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Spreading kindness along Milwaukee's Riverwalk

Posted at 4:10 PM, Apr 27, 2022
and last updated 2022-04-27 18:47:34-04

MILWAUKEE — Sometimes it's the smallest gesture or simplest sign that can spread kindness farther than we could ever imagine. That's why a Riverwest woman made it her mission to make sure everyone felt loved and comforted during a chaotic time.

Jill Capicchioni constructed what look like bird boxes with one side missing. Inside she places inspiration quotes by Maya Angelou, poems by Langston Hughes, and more inspirational messages. She nailed them to various posts and fences around Milwaukee's East Side. She calls these boxes Wordhousemke.

"Sometimes when you walk, your by yourself with your own thoughts, and sometimes those thoughts are not good thoughts, you know. That negative talk that (is) sometimes in your head, and so I wanted to combat that with more positive words," Capicchioni, who lives in Riverwest, said.

If you stroll down the Riverwalk and keep your eyes opened, you will likely see one. There is a cluster of them between Stubby's Restaurant and Bar and Lakefront Brewery.

Wordhousemke
A Wordhouse that people have added buttons and another quote too.

Cappichioni installed the first box in November 2020. Since then, she has made 14 more. That wasn't done all by herself, though. She wanted to incorporate the community, so she reached out to local artists and friends to help build and decorate each box. People have even begun to add their own knick-knacks, statues, buttons, and inspiration poems to the boxes. That was always the goal for these boxes - to be a collaborative effort.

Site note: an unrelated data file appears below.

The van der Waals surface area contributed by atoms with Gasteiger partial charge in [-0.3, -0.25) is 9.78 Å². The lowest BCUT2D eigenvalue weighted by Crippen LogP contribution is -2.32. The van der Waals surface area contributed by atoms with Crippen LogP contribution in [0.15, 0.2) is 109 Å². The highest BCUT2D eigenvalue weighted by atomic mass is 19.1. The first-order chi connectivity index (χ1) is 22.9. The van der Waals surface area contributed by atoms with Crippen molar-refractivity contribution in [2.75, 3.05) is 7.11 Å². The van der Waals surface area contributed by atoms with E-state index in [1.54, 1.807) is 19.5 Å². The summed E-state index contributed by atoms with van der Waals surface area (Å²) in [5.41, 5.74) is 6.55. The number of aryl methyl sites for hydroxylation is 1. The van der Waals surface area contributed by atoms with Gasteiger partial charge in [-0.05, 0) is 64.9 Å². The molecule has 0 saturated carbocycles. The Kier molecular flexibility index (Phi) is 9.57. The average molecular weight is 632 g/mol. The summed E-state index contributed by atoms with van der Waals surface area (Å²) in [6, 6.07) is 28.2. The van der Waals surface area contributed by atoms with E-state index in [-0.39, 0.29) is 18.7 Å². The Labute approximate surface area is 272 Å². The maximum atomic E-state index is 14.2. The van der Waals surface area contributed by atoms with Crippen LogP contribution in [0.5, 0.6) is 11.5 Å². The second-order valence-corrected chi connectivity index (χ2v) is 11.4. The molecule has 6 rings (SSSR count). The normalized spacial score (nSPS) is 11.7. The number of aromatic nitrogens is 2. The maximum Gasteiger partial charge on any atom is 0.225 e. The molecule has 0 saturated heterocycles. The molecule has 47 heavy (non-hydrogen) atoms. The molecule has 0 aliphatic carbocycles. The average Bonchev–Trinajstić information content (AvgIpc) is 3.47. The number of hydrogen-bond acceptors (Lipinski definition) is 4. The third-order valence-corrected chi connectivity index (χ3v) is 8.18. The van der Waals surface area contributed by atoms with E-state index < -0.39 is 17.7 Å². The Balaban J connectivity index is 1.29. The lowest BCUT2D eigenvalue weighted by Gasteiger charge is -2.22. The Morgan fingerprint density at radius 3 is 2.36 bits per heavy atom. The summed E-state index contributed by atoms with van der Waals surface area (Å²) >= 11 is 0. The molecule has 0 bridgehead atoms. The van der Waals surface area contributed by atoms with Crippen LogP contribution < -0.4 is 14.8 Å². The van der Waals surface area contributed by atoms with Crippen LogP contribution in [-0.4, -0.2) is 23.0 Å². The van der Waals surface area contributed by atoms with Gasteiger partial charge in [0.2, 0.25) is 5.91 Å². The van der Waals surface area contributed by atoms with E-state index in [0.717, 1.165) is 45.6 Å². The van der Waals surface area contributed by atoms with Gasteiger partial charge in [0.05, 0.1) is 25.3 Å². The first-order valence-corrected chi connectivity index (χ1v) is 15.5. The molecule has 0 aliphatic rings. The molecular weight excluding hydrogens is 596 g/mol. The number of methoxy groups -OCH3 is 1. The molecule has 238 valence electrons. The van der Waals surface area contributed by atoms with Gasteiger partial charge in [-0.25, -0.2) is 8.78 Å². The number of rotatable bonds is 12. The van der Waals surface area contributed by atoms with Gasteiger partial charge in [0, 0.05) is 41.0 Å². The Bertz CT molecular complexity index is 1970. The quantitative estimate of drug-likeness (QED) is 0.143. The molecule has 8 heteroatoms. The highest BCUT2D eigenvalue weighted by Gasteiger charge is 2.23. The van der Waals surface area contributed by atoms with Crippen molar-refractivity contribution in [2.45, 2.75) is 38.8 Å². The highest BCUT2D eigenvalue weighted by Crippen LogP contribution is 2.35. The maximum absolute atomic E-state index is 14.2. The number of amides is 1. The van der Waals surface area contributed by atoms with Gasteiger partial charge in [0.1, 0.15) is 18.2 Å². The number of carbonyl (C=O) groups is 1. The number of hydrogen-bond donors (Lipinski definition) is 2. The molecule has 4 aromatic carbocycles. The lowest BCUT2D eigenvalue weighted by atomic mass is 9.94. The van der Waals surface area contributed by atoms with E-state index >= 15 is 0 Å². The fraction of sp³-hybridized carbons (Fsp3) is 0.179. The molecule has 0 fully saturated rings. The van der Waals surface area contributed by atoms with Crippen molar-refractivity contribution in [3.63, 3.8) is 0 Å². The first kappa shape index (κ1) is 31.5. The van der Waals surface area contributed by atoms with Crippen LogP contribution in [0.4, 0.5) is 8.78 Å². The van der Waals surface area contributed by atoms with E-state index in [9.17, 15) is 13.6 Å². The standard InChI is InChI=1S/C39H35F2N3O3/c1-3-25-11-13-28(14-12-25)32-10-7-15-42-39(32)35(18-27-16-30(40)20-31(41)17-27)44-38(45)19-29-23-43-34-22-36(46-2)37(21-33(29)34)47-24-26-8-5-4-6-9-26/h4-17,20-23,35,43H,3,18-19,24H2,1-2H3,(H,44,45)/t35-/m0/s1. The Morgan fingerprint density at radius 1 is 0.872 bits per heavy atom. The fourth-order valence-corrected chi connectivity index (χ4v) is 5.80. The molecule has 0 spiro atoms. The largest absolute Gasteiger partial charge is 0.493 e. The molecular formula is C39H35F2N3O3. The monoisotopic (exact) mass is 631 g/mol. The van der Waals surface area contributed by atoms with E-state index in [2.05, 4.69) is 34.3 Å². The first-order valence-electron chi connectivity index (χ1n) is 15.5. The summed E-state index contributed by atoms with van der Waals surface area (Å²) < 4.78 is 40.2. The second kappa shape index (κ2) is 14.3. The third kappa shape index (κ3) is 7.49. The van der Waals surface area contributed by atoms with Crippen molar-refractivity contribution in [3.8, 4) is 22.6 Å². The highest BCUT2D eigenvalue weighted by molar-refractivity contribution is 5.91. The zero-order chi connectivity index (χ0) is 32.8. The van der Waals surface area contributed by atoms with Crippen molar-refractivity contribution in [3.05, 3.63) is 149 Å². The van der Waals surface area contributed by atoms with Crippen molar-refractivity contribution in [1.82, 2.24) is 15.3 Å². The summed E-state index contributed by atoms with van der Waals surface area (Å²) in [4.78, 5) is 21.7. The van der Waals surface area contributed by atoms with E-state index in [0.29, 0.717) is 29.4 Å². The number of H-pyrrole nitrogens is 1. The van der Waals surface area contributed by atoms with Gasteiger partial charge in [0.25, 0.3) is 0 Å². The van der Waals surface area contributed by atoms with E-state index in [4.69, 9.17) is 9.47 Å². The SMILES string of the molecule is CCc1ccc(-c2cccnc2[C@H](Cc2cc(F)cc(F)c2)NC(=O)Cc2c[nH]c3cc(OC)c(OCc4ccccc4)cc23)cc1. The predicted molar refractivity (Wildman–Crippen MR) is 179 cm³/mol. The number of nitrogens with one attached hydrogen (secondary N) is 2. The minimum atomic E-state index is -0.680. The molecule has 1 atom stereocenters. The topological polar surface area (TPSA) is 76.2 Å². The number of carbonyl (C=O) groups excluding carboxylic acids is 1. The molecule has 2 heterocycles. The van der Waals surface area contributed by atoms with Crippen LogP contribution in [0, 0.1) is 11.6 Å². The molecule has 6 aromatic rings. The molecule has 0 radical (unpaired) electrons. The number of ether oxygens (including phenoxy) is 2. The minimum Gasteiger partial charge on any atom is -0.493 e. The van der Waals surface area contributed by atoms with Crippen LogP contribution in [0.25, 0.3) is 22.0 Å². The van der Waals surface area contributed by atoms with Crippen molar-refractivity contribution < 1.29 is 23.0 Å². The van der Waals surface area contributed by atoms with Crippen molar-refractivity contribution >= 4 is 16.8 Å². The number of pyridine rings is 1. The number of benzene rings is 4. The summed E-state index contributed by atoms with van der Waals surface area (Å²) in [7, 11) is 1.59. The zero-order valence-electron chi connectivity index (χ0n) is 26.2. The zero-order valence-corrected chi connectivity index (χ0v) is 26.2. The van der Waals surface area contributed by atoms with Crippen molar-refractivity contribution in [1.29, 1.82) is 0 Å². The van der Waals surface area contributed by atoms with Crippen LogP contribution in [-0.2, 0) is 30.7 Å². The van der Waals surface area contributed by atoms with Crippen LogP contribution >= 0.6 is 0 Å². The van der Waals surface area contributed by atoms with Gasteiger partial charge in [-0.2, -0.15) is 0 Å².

These boxes don't have specific addresses but you can find them nearby: Cafe Corazon across from the ice rink, along the Beerline trail between Concordia and Pierce Streets, the northwest part of Kaddish Park on a tree by the sidewalk, behind the Quaker meeting place in the woods by the river, at Vine and Palmer streets, along the Milwaukee River near Stubby's, on the fence by Lakefront Brewery overlooking the river, and by the stairs near Lakefront Brewery and the Marsupial Bridge, just to name a few.

Jill Cappichioni
Jill Cappichioni installed the first Wordhousemke in November 2020, and since then she has made 14 more.

Sure there is a longitude and latitude you could use to find the exact location of these boxes. However, it's more so about casually finding them along your walk. Or, it's about the journey to find all of them.

This isn't the only thing that Capicchioni does for the community. She has also created 'garden starter kits' and places them in front of her house for anyone to claim. Each kit is made out of old food take-out containers. They are filled with various types of herbs, flowers, and vegetables and seed pellets to help them grow.

"I think growing your own food is very rewarding, and I think teaching that skill to others is a great way to do it," she said.

Wordhousemke
A Wordhouse box along the Riverwalk near Stubby's.

Plus, it's all free. She wanted to make gardening something everyone and anyone could do.

"But I thought it would be cool to just in a non-commitment kind of way without having to fork out any money be able to give it a try," she said.

Whether it's a poem or flower seeds, it's all about inspiring people in new and unexpected ways.

In the future, Cappichioni hopes to combine the Wordhouses and garden kit ideas together by engaging with local community gardens. You can get in touch with her via her instagram: Wordhousemke.

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